@Peter Martin: statistics often do not prove a point, but there is no harm in correctly using them to support an argument. As to the EU Parliament, surely we want an institution which rules over certain areas of our activities to be democratic; how an institution that brings together 28 countries can exercise that democracy is a matter for debate. It only rules a small part of our activities; Welfare, Transport, Education, Health and Social Care, Tax, Crime and Justice are among so many areas where we make huge amounts of our decisions within the UK and even the EU directives on certain issues leave large areas of detail for us to decide.

  • William Fowler 29th May '19 - 11:02am

    Lot of individuals in Euro countries want to be in the EU because they see it as protecting their rights against their own government,,, this point never seems to arise in the UK, partly down to our history and possibly down to successive governments not being keen on that concept but it does seem worth pursuing whilst the main parties go towards the extreme left and right, threatening the rights of individuals albeit in different ways.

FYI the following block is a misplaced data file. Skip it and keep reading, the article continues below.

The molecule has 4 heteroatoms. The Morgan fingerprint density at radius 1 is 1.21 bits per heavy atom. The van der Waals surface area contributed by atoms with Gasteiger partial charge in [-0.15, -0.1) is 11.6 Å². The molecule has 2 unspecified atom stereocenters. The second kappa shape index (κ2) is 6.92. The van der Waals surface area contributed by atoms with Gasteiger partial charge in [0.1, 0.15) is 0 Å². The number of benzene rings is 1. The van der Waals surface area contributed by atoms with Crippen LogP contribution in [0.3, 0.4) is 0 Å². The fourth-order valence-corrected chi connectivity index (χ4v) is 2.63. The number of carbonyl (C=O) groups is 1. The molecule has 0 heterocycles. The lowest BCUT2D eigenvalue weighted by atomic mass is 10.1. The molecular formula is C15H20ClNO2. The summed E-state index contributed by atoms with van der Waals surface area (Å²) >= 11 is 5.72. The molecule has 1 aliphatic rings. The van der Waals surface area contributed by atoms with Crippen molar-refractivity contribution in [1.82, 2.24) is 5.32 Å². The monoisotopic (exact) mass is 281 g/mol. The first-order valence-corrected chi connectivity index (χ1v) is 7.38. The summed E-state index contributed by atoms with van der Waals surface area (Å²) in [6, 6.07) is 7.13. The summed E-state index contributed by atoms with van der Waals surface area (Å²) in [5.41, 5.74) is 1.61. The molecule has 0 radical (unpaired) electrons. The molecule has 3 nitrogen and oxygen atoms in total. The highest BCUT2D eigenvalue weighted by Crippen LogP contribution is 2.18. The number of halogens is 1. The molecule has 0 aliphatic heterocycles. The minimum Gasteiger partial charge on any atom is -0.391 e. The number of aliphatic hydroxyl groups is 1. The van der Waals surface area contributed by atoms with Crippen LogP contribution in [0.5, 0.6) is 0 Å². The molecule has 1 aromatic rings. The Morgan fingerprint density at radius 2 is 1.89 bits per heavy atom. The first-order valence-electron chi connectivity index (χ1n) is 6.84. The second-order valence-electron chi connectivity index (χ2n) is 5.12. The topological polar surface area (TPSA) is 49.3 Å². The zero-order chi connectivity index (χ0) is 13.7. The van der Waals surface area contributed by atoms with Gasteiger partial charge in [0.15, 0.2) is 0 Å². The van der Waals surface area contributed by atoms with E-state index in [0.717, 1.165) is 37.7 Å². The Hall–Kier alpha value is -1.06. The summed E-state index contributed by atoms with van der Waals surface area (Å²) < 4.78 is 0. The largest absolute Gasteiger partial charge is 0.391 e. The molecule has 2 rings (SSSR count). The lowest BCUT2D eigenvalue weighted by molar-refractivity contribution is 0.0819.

• “constantly reminding people that the total vote share for remain (40.4%) was greater than Leave (around 34.9%).”

    I think your maths is a little off
    The combined vote share for brexit was 44% (Brexit Party, UKIP & Conservative) unless you are somehow going to argue that the Conservative party is no longer the party of brexit.

    So the combined vote for leave was 4% HIGHER than remain, which coincidentally is the same as what it was in the referendum.

  • David Becket 29th May '19 - 11:44am

    As the Guardian pointed out the leavers have a figurehead in Farage, Remain does not have a figurehead. That has been the problem all along, Remain has no figurehead.

  • Sue Sutherland 29th May '19 - 11:59am

    I think your list is great David Becket but I would add, protect people who are down on their luck. I’ve been thinking about a different slogan which the party used in the Euros: give Farage the bird, with our bird logo displayed.
    So your list could be
    Give austerity the bird
    Give global warming the bird